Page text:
The next virus to create mass panic in the coming months: the Marburg virus.

On August 6, Guinea’s Ministry of Health notified the World Health Organization of its first confirmed case of the deadly Marburg virus, according to a WHO report. According to the organization, this is the first known case of Marburg virus in Guinea and West Africa. The Marburg virus belongs to the same family as the Ebola virus and previous epidemics of the virus have occurred elsewhere in Africa, in Angola, Congo, Kenya, South Africa and Uganda.

Brazil is also concerned about the possible emergence of the Marburg virus, which now appears to be circulating throughout the country.

Uganda is in the midst of a health crisis as the deadly Marburg virus has once again struck the African nation.

Health officials have announced that the virus, which is clinically similar to the Ebola virus, has been detected in five cases. Reports state that emergency testing for the Marburg virus is underway on the Kenya-Uganda border in Turkana, where three members of the same family have died from the disease.

Reports detail that the epidemic began in September, when an adult man in his 30s, who worked as a hunter and lived near a cave with a large colony of bats, was admitted to a local health center after falling ill with high fever, vomiting and diarrhea. According to reports, the man did not respond to antimalarial treatment and his health deteriorated rapidly. The man was transferred to another hospital, but died shortly thereafter. The man’s middle-aged sister and a third victim also died later.

“Marburg virus disease is a rare disease with a high mortality rate for which there is no specific treatment. The virus is transmitted by direct contact with the blood, body fluids and tissues of infected people or wild animals (e.g., monkeys and fruit bats),” according to an entry on the disease posted on the World Health Organization (WHO) website. Health experts note that this deadly virus kills up to 88% of the people it infects and is currently considered one of the deadliest pathogens to date.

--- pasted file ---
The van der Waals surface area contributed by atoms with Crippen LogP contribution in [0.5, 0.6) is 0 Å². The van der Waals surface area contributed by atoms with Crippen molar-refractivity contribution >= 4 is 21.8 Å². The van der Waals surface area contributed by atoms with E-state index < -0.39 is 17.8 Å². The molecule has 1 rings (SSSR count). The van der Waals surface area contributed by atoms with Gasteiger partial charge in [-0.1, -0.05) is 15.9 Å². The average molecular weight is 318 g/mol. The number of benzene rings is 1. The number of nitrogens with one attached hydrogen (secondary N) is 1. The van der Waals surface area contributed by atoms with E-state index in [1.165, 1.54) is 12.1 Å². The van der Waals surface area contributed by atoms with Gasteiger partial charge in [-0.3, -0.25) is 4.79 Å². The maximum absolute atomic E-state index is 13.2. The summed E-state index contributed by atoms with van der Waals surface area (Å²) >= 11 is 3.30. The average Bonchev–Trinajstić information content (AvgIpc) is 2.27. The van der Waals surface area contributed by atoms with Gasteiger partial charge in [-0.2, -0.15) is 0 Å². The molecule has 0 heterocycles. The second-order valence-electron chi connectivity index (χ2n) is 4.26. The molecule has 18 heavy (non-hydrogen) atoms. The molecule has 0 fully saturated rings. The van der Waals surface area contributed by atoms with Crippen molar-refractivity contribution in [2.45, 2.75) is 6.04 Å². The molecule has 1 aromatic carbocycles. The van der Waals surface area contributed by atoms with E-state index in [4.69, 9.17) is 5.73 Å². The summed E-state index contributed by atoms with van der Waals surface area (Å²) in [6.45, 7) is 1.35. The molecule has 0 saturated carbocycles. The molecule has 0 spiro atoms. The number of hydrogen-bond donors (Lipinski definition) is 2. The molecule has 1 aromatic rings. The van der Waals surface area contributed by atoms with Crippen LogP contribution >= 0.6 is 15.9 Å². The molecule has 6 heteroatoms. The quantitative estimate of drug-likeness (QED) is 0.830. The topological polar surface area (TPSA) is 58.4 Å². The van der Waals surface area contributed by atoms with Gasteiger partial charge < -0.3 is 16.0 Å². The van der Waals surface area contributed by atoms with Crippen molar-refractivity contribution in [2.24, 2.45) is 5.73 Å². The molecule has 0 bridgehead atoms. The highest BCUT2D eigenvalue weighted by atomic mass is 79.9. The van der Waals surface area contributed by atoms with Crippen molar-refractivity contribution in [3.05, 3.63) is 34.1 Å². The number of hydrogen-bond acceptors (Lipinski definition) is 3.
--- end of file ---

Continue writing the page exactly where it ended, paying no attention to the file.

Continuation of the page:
However, leading health authorities remain in the dark about the extent of the deadly epidemic. (RELATED: Black Death and Incurable Marburg Virus Now Spreading Through African Cities… Global Medical System Powerless to Stop It)

“At the moment, we do not know if there are other people, besides the dead, who have contracted the disease. Health experts are still investigating, as well as raising awareness of the dangers of Marburg, and we ask the public to be vigilant,” said Dr. Diana Atwine, Permanent Secretary of the Ugandan Ministry of Health.

WHO recommends measures to reduce the risk of contracting the Marburg virus

In light of the recent Marburg virus epidemic in Uganda, WHO has identified key indicators to prevent the occurrence and transmission of the disease. These tips include:

*Keep the public well informed – According to WHO, communities affected by the epidemic should keep the general population informed about the nature of the disease to avoid the emergence of community stigmatization. The health agency also suggests that people with symptoms of the disease should be taken immediately to treatment centers. The organization also stresses the importance of following epidemic containment guidelines. According to WHO, people who have died from the disease should be buried immediately.

*Wearing protective clothing and equipment – WHO encourages people to wear gloves and other appropriate protective clothing, such as masks, during work or research activities and during tourist visits to mines or caves where fruit bat colonies roost, to reduce the risk of bat transmission to humans.

  • Avoiding direct contact – The health organization also discourages healthy, unaffected people from having direct contact with infected patients in order to prevent the onset of human-to-human transition within the community. WHO also suggests the use of gloves and protective clothing when caring for infected patients. In addition, WHO advises routine hand washing after visiting sick family members and when caring for infected family members at home.

Sources include

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